Lighting outdoor portraits at noon hour for better control

Asia was photographed with a studio strobe WL800 inside a Photoflex Octodome gelled with 1/4 CTO. Lens was fitted with a fader filter which I could darken by turning to dial in a shutter speed and aperture combination to give me a handholdable shutter speed and wide aperture to blur out the palm trees in the background.
Asia was photographed with a studio strobe WL800 inside a Photoflex Octodome gelled with 1/4 CTO. Lens was fitted with a fader filter which I could darken by turning to dial in a shutter speed and aperture combination to give me a handholdable shutter speed and wide aperture to blur out the palm trees in the background.ISO 100 1/350sec @ F2.8 80-200 zoom set at 140mm

I am a fan of Westerns.

But I always wonder why their directors choose to film gunfights at high noon.

I suppose it makes sense  from the gunfighter’s perspective.

The entire scene is lit by the sun.

As long as a gunslinger doesn’t have eyes that are too light-sensitive and those eyes  are shielded from the glaring sun overhead, it totally makes sense.

But for portrait photographers, high noon is the devil.

Quality not quantity

I posed Asia again in the shade of trees . The gelled strobes were to fake a late evening look.
I posed Asia again in the shade of trees . The gelled strobes were to fake a late evening look.ISO 100 1/125sec @f2.8 100 mm lens.

For portrait photographers, when the sun is directly overhead, it means everything outdoors that you see is lit.

That means there are potentially a lot of distractions  behind your subject.

Not only are the distractions lit, they are actually too well lit.

Meaning even if you use your highest shutter speed, lowest ISO and widest aperture: 1/8000 sec ISO 100  f1.4, you won’t be very successful in isolating or separating your  subject from the background.

If your goal is to emphasize your subject, and it should be since this is a portrait, then you need to take control of the lighting.

Your other problem is how your subject will look with the angle of the sun striking them from directly overhead at that time of the day.

Eyes will be in deep shadow especially if your subject has deep set eyes.

It’s also likely  they will be squinting.

In case you haven’t, mouse over the large vertical picture above to get an idea of what the scene looked like in reality. 

I used my zoom with the fader filter attached dialed in the amount of density I wanted so I could shoot wide open at f2.9. My lens was set to 200mm ISO 100 1/125sec F2.8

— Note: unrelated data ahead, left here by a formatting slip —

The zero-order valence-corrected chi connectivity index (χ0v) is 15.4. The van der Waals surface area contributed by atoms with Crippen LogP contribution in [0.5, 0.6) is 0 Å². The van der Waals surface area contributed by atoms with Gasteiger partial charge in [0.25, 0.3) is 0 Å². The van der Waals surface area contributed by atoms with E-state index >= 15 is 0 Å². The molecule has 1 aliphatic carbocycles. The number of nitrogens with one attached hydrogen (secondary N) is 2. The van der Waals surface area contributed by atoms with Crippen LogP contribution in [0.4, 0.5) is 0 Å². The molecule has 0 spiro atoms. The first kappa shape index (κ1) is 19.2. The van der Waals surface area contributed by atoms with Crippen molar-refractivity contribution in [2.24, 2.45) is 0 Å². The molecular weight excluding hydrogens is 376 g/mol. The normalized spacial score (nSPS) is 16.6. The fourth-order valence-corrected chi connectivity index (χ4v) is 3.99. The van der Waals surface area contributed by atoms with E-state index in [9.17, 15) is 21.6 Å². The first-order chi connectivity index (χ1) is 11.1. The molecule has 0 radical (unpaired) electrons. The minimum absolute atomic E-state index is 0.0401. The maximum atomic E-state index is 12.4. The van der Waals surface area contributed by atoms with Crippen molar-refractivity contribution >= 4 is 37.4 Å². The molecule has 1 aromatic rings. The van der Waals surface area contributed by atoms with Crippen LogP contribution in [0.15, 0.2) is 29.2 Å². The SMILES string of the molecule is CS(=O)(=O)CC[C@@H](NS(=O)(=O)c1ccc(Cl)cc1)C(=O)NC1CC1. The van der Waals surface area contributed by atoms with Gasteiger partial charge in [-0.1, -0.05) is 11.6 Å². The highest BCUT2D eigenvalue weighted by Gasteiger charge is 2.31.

Portraits at High Noon

My Canon 5DMarkII and the 50mm f1.4 lens fitted with step-up rings so I can attach the 77mm fader filter. That diameter,77mm, happens to be  biggest diameter of all my lenses. I intentionally bought the largest so it can be used when I shoot with other lenses of varying diameters.
My Canon 5DMarkII and the 50mm f1.4 lens fitted with step-up rings so I can attach the 77mm fader filter. That diameter,77mm, happens to be biggest diameter of all my lenses. I intentionally bought the largest so it can be used when I shoot with other lenses of varying diameters.

So what if that’s the designated time for the portrait session and you can’t change it?

What if  that’s the only time your subject or client is available?

(The gear I used is in parenthesis) You will need the following:

  •  a powerful flash (330Ws WL800 flash powered by Vagabond MiniBattery)
  • a set of neutral density filters for your lens of choice (Fader filter)
  • an area with shade if it’s outdoors (my local park where there are lots of trees)
  • 1/4 Color Temperature Orange Gel
  • Cybersync transmitter and receiver
Asia posed on a wooden bench by the lake. The exposure for available light would have been ISO 100 1/125 f2/8. Because I used the fader filter, I was able to shoot at f1.4 to blur the background. My flash positioned just out of the camera frame on the right.
Asia posed on a wooden bench by the lake. The exposure for available light would have been ISO 100 1/125 f2/8. Because I used the fader filter, I was able to shoot at 1/30sec at f1.4  with a 50mm lens to blur the background. See how my flash was positioned  in the next picture. (just out of the camera frame on the right.)
Here's what the scene looks like. Exposure in this picture shows more available light and very little flash because of the low shutter speed. As I increase the shutter speed, letting in less available light, the scene transform in to late evening because of the gelled flash.
Here’s what the scene looks like. Exposure in this picture shows more available light and very little flash because of the low shutter speed. As I increase the shutter speed, letting in less available light, the scene transform in to late evening because of the gelled flash.Click on the picture above to see a bigger picture. WL 800 powered by Paul C Buff’s mini battery and triggered by Cybersync  radio slaves.

I headed to a local park where there is a lot of shade with Asia, my model.

This bit is critical: if you hope to make a decent portrait at this time of the day, you need shade.

The more shade the better simply because even with the most powerful studio strobe, you won’t be able to overpower the noon sun unless it’s a cloudy day.


The other reason to find the shade is to minimize squinting by your subject.

Color correcting gels especially Color Temperature Orange is very important to keep around your flashes.

If you don’t use this CTO gel over your flash  and you shoot in the evening or early morning with your flash, you will run into mismatched color temperatures and your post production can quickly become a nightmare even if you shoot camera raw.

In this case, I used the CTO gels to make it appear as if these were taken late in the evening or early in the morning instead of closer to noon.

 

 

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